On-X Life Technologies, Inc. (On-X LTI) announced today that it is highlighting the recent interim results the PROACT (Prospective Randomized On-X Anticoagulation Clinical Trial) at the European Association of Cardio-Thoracic Surgeons Meeting being held October 5-9, 2013, in Vienna, Austria.
The interim results of the PROACT trial provide evidence that patients may be safely managed with less aggressive anticoagulant therapy than is currently recommended by the American Heart Association and American College of Cardiology after replacement of the aortic valve with an On-X mechanical prosthesis. In this series of 375 aortic valve replacement patients, those managed with lower anticoagulation had reduced bleeding complications compared to those patients treated with standard doses of anticoagulation as are used for other mechanical heart valves.
The interim results were previously presented at the American Association for Thoracic Surgery Annual Meeting (AATS) by John D. Puskas, M.D., M.Sc. Chief of Cardiac Surgery—Emory University Hospital Midtown, Associate Chief of Cardiothoracic Surgery—Emory University and International Principle Investigator for the PROACT trial.
“The major concern with use of anticoagulants such as warfarin is bleeding,” said Dr. Puskas. “The interim PROACT trial results show that On-X aortic heart valve recipients can be safely maintained at much lower INR levels than have been used for other mechanical heart valves thereby significantly reducing the risk of bleeding complications.” The level of anticoagulation activity is measured as international normalized ratio (INR). INR is used to determine the clotting tendency of blood. INR in the absence of anticoagulation therapy is normally 0.8-1.2. The target range for INR in anticoagulant use (e.g. warfarin) varies, depending upon indication for therapy. Professional societies have recommended that patients with mechanical aortic heart valves in the absence of thromboembolic risk factors be maintained at 2.0-3.0 INR.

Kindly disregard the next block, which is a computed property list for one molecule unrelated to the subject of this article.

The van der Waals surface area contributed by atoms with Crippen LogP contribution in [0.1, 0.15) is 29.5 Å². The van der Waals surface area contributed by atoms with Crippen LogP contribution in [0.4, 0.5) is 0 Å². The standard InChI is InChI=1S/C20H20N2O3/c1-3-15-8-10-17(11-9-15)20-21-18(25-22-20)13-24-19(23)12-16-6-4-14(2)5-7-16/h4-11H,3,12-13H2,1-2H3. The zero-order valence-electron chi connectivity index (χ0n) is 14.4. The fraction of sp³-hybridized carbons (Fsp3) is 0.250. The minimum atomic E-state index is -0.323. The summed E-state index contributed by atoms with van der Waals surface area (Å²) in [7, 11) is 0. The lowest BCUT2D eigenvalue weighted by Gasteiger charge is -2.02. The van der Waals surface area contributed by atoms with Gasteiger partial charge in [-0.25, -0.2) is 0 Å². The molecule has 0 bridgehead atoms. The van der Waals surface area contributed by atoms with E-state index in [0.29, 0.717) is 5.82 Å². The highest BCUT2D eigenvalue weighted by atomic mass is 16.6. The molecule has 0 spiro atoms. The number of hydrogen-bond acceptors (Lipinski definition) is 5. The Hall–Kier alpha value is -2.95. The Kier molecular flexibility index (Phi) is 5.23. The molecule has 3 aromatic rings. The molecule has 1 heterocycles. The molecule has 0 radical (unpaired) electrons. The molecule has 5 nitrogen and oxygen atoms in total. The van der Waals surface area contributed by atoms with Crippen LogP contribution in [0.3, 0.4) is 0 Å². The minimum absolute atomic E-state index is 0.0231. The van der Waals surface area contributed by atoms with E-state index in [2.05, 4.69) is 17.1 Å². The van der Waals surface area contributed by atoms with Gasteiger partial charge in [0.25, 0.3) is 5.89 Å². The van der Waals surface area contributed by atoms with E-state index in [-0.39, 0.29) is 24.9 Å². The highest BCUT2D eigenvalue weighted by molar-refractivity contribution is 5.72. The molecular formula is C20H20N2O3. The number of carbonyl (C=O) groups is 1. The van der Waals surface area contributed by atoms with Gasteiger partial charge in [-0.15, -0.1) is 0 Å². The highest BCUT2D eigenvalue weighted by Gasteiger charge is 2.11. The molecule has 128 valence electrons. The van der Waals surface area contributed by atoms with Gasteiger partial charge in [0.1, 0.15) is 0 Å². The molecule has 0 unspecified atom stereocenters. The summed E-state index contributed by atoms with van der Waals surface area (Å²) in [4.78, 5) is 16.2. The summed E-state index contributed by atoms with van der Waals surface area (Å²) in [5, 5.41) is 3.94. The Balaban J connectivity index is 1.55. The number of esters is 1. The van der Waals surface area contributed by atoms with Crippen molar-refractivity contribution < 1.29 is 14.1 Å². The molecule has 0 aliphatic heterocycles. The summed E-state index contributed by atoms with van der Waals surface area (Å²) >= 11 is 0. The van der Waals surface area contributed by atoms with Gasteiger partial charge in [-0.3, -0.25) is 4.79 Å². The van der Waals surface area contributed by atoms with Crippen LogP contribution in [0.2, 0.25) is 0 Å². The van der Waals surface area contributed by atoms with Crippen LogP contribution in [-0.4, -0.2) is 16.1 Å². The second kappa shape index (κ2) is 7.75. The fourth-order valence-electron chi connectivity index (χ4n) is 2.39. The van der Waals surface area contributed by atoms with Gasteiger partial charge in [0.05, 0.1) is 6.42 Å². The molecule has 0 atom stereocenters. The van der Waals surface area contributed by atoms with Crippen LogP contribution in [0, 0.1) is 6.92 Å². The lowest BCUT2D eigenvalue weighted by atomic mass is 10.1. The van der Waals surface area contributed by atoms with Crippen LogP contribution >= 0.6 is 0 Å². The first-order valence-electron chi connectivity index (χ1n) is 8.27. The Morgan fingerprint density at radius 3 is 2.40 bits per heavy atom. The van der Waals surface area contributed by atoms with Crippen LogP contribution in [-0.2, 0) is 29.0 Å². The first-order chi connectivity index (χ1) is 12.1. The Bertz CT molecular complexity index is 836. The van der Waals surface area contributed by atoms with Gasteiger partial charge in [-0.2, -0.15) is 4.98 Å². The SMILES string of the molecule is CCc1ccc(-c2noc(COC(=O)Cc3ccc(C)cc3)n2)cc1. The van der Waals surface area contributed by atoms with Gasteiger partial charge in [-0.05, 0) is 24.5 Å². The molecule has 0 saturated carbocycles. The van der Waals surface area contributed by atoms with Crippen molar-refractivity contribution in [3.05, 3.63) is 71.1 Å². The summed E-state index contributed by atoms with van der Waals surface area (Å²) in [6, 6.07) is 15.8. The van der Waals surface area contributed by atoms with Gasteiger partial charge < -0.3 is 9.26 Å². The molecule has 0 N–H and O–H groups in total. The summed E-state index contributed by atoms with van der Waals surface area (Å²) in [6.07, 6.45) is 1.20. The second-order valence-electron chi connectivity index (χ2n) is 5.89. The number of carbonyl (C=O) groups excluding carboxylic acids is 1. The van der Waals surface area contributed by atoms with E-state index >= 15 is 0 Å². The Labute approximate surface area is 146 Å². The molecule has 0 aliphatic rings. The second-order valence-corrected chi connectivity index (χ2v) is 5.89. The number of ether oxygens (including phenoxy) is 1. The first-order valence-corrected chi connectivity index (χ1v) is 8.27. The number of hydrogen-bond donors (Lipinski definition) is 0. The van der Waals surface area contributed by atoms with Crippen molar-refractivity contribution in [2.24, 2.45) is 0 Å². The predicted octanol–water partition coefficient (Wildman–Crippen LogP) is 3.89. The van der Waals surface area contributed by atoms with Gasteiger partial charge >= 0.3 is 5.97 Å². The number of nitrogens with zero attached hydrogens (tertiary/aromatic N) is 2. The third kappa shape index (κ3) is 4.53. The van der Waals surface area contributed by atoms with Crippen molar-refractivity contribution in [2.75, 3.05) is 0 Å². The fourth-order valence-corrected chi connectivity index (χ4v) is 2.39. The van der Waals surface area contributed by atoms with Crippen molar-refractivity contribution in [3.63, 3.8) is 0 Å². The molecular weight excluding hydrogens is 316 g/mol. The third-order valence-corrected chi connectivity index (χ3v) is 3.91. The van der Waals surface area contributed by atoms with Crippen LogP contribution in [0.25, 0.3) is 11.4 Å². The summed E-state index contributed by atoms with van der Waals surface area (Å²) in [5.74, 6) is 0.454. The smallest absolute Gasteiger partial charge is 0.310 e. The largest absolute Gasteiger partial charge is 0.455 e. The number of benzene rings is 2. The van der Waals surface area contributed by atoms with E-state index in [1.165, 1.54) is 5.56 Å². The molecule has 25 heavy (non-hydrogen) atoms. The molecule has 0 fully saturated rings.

The trial for the On-X aortic valve studied an INR range of 1.5-2.0 INR for aortic valve patients at higher than normal risk of thromboembolism . The lower target INR in the PROACT trial has resulted in a statistically significant reduction of over 50% in bleeding events for the test patients.
The interim PROACT trial results provide the basis for the recent submission for regulatory reviews of a revised, reduced anticoagulation guideline for the On-X valve Instructions for Use (IFU). The revised IFU may permit patients to be maintained at INR levels below those generally accepted by professional societies for mechanical valves.
“The interim PROACT trial results show reduced bleeding events for patients who receive the On-X aortic valve, a data point that is extremely meaningful for patients who are in the process of choosing a prosthetic valve,” said Clyde Baker, On-X Life Technologies CEO. “Pending review and approval by FDA, younger aortic heart valve replacement patients — those 65 years and under — may have a much safer and permanent solution to aortic valve disease. They can make a choice for low complications and likely not be faced with the trauma of a future cardiac reoperation.”